WTTW had to endure a technician’s strike – hurting its ability to produce its signature news program Chicago Tonight, whose set underwent a massive makeover in October while WBEZ and the Chicago Sun-Times finally finalized their long-awaited non-profit merger.
The fifth estate had a mixed 2022 as newspapers continued to suffer from cost cutting, leading some to fold. One beneficiary was Dan Proft, who published right-wing propaganda disguised as newspapers to push Republican candidates such as Bailey, clogging up mailboxes statewide.
Non-partisan journalism took a huge hit this year as CNBC canceled The News With Shepard Smith after two years of low viewership while NewsNation hired CNN castoff Chris Cuomo to anchor an evening hour, pulling itself away even more from what its original mission was.
Local media outlets were the first on the scene and reporting within minutes after a gunman opened fire at a Highland Park 4th Of July parade in one of the biggest Chicago area tragedies in years. However, they were dealt a blow after Chicago Mayor Lori Lightfoot pressed ahead with encrypting the city’s police scanners, shutting out media and the public in the process.
Black News Channel shuttered in March but was saved by Byron Allen’s AMG, but there was no savior for CNN Plus, as the streaming service lasted all of five weeks. Other journalism notes include non-profit Block Club Chicago continuing to grow their footprint by launching a weekly show over Weigel’s CW 26 (WCIU) and the Black Information Network adding Peotone’s WFMN as an affiliate, expanding its reach in the south suburbs.
National TV scene
Lots were said about linear television in 2022 and basically none of it was positive as the platform continues to lose ground to streaming as Days Of Our Lives and Dancing With The Stars left their respective broadcast networks and joined the darkside. But there were some bright spots for linear if the continued success of ABC’s Abbott Elementary and CBS’ Ghosts were any indication while CBS found hits in freshmen series Fire Country and So Help Me Todd – so help us all. And in addition to Jennifer Hudson’s show, syndicators successfully launched new product this fall with talkers Sherri Shepherd and Karamo Brown drawing viewers, and Drew Barrymore growing her audience in her third season as the show split into two-half-hours.
The Bob’s Burgers Movie was finally released in May after a two-year delay but ran up against the Top Gun: Maverick buzzsaw on opening weekend as it became one of the highest-grossing movies of all time.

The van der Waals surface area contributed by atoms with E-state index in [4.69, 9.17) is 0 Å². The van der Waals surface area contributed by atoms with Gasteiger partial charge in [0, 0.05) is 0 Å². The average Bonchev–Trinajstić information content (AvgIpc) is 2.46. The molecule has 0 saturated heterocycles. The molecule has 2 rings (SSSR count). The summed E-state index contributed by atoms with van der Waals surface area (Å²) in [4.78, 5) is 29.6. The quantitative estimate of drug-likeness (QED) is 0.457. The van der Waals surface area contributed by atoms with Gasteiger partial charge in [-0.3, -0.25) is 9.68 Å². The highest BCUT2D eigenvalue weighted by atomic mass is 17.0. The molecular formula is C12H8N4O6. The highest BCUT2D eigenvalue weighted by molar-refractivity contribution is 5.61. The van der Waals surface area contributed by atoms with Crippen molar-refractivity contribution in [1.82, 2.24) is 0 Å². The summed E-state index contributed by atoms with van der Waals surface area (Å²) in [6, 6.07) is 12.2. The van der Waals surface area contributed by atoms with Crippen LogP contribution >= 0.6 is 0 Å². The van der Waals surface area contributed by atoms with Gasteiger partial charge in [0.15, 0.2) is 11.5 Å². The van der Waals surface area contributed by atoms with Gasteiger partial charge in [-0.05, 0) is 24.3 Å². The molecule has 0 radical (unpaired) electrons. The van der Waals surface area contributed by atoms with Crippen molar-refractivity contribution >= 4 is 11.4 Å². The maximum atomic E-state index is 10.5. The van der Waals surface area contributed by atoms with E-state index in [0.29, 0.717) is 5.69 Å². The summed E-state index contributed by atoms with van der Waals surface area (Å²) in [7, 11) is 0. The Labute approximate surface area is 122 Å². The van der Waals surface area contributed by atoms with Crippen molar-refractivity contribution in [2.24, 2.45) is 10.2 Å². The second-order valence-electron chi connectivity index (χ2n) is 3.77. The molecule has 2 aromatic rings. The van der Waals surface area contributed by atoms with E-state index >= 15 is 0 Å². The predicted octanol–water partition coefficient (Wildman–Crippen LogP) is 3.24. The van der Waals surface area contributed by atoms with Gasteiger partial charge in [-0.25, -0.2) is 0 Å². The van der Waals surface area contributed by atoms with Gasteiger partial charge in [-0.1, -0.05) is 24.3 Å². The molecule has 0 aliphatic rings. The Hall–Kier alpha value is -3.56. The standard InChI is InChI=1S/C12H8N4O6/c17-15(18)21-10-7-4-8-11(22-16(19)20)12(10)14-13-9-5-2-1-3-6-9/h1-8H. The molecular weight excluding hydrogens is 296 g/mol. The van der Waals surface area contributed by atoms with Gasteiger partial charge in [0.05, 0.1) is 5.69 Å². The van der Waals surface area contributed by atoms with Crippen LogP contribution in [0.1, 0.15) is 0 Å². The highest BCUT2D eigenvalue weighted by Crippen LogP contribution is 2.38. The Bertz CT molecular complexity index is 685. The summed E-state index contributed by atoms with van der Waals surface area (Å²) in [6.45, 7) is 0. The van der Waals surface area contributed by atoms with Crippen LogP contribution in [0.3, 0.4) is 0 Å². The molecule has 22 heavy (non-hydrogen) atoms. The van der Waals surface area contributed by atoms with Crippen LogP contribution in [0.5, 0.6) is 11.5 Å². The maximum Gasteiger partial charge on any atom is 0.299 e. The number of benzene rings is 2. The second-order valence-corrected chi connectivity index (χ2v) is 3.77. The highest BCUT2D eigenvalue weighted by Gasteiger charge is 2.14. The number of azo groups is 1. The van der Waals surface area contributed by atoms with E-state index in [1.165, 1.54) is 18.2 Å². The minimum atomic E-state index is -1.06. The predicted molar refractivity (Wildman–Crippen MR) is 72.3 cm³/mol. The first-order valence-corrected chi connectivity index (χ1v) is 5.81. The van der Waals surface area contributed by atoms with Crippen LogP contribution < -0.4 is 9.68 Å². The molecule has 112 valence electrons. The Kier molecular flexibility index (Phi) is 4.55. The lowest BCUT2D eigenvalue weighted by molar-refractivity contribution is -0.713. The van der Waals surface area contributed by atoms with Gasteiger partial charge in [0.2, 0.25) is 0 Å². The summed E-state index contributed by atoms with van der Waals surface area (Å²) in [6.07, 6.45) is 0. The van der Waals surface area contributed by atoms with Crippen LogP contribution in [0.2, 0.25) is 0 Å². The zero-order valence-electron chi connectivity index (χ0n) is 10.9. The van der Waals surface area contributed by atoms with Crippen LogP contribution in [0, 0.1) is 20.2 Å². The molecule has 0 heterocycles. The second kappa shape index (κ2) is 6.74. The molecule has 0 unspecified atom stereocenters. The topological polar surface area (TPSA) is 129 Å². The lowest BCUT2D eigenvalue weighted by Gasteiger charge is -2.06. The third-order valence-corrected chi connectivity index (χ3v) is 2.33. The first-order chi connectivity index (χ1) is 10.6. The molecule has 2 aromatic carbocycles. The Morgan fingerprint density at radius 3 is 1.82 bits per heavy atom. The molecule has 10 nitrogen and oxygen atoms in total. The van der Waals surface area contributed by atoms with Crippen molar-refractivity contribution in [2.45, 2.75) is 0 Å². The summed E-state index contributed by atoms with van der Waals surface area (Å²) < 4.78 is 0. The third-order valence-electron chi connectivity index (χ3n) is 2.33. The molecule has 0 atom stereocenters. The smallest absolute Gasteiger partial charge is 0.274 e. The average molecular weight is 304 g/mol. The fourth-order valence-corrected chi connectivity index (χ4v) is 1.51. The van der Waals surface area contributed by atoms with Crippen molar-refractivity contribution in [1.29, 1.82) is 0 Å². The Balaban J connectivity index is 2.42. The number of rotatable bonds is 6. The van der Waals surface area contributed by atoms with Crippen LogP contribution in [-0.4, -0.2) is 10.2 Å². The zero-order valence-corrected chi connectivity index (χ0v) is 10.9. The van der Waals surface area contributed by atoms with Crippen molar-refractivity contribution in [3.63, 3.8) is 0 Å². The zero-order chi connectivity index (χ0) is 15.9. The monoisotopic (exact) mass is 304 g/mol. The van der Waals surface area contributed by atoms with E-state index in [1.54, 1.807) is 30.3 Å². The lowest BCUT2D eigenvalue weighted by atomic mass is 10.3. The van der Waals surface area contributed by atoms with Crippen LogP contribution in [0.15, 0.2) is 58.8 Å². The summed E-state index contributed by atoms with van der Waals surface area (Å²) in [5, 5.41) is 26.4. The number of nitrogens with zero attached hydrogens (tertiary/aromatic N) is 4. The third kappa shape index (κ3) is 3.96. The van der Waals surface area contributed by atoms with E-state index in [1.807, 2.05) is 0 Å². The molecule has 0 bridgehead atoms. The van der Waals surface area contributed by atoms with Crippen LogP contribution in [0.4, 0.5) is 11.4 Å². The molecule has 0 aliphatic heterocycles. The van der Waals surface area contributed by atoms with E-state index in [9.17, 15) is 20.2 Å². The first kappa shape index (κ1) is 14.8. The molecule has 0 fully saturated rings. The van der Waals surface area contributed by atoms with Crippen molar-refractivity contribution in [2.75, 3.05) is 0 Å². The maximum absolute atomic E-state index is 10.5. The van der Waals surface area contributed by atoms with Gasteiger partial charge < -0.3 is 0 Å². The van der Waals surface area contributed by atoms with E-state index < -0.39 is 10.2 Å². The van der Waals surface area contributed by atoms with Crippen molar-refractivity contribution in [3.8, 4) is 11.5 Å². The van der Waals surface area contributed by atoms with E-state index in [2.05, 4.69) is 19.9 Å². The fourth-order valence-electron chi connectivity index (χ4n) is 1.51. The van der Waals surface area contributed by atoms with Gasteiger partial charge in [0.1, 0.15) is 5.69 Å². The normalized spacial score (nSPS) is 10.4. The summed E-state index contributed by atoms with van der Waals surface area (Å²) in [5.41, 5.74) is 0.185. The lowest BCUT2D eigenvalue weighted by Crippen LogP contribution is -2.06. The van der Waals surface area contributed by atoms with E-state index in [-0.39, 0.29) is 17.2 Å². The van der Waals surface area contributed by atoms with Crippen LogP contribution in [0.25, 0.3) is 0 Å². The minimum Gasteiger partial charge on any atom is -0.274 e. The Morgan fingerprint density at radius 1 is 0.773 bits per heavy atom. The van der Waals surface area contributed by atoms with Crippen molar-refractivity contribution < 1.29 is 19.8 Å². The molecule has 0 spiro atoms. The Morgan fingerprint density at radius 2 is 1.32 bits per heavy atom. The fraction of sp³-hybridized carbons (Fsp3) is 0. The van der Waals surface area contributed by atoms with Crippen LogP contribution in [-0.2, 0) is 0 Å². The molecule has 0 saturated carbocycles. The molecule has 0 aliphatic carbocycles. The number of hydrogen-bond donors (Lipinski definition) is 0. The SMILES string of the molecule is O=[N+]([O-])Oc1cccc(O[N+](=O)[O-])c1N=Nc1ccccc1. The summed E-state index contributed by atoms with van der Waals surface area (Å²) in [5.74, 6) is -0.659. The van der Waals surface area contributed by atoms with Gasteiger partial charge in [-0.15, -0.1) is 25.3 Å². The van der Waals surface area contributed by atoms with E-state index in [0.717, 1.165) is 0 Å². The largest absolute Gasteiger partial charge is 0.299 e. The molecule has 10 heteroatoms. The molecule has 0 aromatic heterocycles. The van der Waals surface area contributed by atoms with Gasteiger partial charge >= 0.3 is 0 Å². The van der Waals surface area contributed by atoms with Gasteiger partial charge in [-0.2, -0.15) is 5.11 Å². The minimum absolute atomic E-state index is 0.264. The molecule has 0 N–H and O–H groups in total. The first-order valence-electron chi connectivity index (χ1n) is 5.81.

One of the biggest failures of 2022 was Fox’s Monarch, launched after an NFL doubleheader September 11 but hardly drew any viewers in its Tuesday night time slot and easily the worst show of the year. Another big failure was Dr. Oz’s campaign to win a Senate seat in Pennsylvania as he gave up his talk show to run and lost to John Fetterman in the November elections (to add insult to injury, his daughter’s The Good Dish – a replacement for his show premiering last January – lasted all of nine months as it and numerous other syndicated shows were canceled.) On the flipside, viewers embraced the Chicago-based FX Hulu series The Bear, as 2022 became the year of the Italian Beef.
2022 was insufferable if you watched live TV as viewers put up with commercials that were dumb, stupid, insulting to the viewer, and outright aggravating. Leading the pack were numerous political commercials (especially those Proft produced) and those for the struggling and declining DirecTV, as if the only purpose was to piss off male viewers with their garbage Real Housewives ads – a great way to tell people not to buy your product.
Last and quite least, Will Smith got slapped by Chris Rock on-stage at the Academy Awards in a shocking moment, but ratings were up so linear TV at least still has some pulse.
The business of media
Of course, the biggest story of the year is Elon Musk buying Twitter for $44 billion and basically running it into the ground faster than you can say quick. It’s a miracle Twitter is still here after the Tesla owner slashed half of the company’s workforce, making Clear Channel’s cost-reducing moves look like nothing.
Corporate shenanigans also ran amok at Warner Bros. as David Zaslav of Discovery took over the legendary studio and not only cut costs by laying off employees, but also going as far as to shelve nearly-finished movies like Batgirl and remove series from HBO Max in order to save on residuals and receive tax write-offs. Netflix had it own problems as it saw its stock drop in April as the company looked to introduce lower-priced tiers with ads, something Disney Plus already did amid the flood of FAST services hitting the market, with Pluto and Roku Channel front and center – even ABC got into the FAST game by launching “unlocked” channels featuring material from their owned-and-operated stations and fare from National Geographic while NBC launched 24/7 news channels featuring their O&Os.